Please provide proof of this assertion.

7- Therefore, naturalism is false.

Please provide proof of this assertion.

8- The best explanation for the existence of the soul is God.

God of the gaps??? Please provide proof of both god or gods and the soul.

For my fellow logic geeks out there, here is my syllogism in symbolic form to demonstrate that the Freethinking Argument Against Naturalism is “mathematically” valid:

iPhone 6331. N → ¬ S

2. ¬ S → ¬ LFW

3. ¬ LFW → ¬ R & ¬ K

4. R & K

5. R & K → LFW

6. LFW → S

7. S → ¬ N


RLRL RLRL

LRLR LRLR

RRLL RRLL

LLRR LLRR

RLRR LRLL

My proof? Exercises 1 to 5 Stick Control. Author, George Lawrence Stone.

The rest of his argument is simply the author repeating his assertions while offering zero evidence.

I could go on in my light hearted way making fun of him, but life is too short.

NOTE: Member, Tomasia uses this site to slander other individuals. He then later proclaims it a joke, but not in public.
I will call him a liar and a dog here and now.
Banjo.
Find all posts by this user
Like Post Quote this message in a reply
[+] 6 users Like Banjo's post
06-09-2015, 11:52 PM
RE: *HELP* Addressing an argument (partially); Freethinking Argument Against Naturalism
Reading through those excellent replies a thought occurs...

The Islamic god is supposed to be the same as the christian god.
Islam contains no freewill as everything (including disbelief) is by the will of Allah.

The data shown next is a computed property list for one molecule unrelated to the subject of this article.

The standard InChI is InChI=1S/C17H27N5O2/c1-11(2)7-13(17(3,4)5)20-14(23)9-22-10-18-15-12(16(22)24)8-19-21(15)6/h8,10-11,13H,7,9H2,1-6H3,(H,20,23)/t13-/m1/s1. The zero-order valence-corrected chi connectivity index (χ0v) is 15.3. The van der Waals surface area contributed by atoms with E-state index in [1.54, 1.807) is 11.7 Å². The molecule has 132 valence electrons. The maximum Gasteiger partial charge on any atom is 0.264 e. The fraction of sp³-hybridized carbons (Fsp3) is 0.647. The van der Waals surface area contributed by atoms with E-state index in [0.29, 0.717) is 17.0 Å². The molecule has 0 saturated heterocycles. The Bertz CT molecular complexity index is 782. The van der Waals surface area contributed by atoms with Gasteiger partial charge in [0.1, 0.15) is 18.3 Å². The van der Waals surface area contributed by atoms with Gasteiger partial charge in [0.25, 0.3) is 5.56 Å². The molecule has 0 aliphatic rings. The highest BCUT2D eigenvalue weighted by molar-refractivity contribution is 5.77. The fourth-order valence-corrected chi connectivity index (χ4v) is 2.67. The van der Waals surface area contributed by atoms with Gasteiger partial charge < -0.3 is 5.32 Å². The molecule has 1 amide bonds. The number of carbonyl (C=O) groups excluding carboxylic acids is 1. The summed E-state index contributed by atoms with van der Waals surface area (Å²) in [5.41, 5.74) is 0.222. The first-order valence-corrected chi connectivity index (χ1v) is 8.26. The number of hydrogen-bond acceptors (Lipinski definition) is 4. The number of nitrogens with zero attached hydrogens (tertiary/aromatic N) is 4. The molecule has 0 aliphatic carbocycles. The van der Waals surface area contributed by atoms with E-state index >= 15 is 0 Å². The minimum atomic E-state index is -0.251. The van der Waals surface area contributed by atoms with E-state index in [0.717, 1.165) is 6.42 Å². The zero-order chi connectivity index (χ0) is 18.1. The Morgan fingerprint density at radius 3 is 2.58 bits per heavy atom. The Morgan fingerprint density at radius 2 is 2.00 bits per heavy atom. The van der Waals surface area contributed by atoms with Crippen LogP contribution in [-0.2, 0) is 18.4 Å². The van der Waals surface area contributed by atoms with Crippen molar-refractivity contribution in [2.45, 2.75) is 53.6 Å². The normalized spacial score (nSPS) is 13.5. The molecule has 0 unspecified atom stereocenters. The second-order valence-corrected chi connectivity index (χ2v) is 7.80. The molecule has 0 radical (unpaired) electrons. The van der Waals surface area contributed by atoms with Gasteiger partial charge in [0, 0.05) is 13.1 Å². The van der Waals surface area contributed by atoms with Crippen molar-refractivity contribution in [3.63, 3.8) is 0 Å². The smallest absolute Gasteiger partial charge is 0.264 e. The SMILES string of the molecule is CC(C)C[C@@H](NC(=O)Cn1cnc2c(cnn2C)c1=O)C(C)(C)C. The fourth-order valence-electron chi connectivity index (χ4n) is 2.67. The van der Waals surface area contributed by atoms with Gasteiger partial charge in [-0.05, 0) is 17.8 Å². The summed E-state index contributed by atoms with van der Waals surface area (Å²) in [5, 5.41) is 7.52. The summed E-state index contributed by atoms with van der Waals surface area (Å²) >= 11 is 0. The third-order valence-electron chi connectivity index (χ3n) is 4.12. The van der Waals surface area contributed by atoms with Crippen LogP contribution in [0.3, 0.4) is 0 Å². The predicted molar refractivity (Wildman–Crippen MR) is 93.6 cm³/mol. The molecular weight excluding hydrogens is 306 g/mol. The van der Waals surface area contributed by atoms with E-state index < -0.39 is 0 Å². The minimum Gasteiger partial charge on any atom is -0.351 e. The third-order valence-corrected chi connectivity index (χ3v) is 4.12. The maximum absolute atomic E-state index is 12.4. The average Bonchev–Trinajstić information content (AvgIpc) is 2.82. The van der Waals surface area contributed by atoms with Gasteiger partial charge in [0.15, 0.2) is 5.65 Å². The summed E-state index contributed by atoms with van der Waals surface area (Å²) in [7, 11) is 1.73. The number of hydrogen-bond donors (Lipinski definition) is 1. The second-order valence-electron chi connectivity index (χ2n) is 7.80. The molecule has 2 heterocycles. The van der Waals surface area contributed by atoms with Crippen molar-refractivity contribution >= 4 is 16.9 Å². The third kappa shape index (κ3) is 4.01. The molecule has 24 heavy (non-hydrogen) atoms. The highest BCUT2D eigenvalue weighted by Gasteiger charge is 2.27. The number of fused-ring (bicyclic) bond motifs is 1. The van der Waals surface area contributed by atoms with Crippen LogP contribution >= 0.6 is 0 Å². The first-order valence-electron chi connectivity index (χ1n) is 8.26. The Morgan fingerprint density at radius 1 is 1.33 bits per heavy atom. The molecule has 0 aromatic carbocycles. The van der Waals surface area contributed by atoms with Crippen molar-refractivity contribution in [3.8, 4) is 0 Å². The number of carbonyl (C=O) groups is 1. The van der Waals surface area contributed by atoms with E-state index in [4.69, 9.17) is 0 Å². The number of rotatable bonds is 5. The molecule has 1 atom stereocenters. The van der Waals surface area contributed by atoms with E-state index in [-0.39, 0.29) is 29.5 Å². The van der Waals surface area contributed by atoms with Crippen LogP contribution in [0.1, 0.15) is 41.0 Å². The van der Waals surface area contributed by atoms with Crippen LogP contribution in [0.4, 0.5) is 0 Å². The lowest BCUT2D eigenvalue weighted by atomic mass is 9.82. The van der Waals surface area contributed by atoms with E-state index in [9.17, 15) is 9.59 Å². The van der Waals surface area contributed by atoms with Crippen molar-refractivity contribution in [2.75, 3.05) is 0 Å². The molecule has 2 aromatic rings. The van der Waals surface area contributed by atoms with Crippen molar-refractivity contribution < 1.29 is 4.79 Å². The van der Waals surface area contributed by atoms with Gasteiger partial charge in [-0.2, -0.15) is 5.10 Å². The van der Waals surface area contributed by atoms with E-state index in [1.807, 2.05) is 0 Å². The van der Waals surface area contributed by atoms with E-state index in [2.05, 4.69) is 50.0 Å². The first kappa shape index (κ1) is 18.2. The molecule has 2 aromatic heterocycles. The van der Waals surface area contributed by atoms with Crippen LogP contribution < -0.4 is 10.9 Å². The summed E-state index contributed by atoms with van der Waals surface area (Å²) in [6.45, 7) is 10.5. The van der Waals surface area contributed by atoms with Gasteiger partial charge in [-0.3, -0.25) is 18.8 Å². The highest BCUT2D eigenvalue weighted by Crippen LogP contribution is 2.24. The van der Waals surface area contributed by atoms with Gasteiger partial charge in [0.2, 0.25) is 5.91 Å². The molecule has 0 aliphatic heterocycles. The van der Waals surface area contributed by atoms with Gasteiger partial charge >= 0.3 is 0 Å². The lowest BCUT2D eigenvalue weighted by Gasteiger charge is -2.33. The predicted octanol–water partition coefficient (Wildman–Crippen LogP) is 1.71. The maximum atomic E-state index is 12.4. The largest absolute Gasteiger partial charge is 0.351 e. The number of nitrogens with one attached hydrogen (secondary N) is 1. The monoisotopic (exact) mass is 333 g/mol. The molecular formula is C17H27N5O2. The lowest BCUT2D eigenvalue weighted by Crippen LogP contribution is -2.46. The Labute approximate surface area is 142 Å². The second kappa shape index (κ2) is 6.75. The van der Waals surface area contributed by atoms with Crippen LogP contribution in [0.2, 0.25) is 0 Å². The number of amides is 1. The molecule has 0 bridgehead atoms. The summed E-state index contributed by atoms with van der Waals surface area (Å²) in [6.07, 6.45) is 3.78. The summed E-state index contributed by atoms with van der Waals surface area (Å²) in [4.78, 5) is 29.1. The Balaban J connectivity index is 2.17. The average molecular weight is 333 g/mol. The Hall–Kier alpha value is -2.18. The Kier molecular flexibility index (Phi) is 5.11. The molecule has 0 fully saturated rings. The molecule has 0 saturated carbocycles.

There is no freewill in Islam, it's fully deterministic.

If freewill then no god.

Cool.

Find all posts by this user
Like Post Quote this message in a reply
[+] 2 users Like DLJ's post
07-09-2015, 06:43 AM
RE: *HELP* Addressing an argument (partially); Freethinking Argument Against Naturalism
(06-09-2015 04:07 PM)JoeC.Meadow Wrote:  Salutations! I have recently sparked a conversation with a friend of mine who happens to be an apologist with an masters degree in apologetics from Biola University.

He has been doing research for 3 years on his thesis and has formulated a rather short argument against naturalism, which can be read here; http://freakengministries.com/freethinki...-oxymorons

I have objections to most of his premises and of course his conclusion, and I did post a brief comment about the first premise. I would like a second opinion on my objection and maybe a little insight to his responses to my objection and if I may be missing the point entirely or committing a fallacy.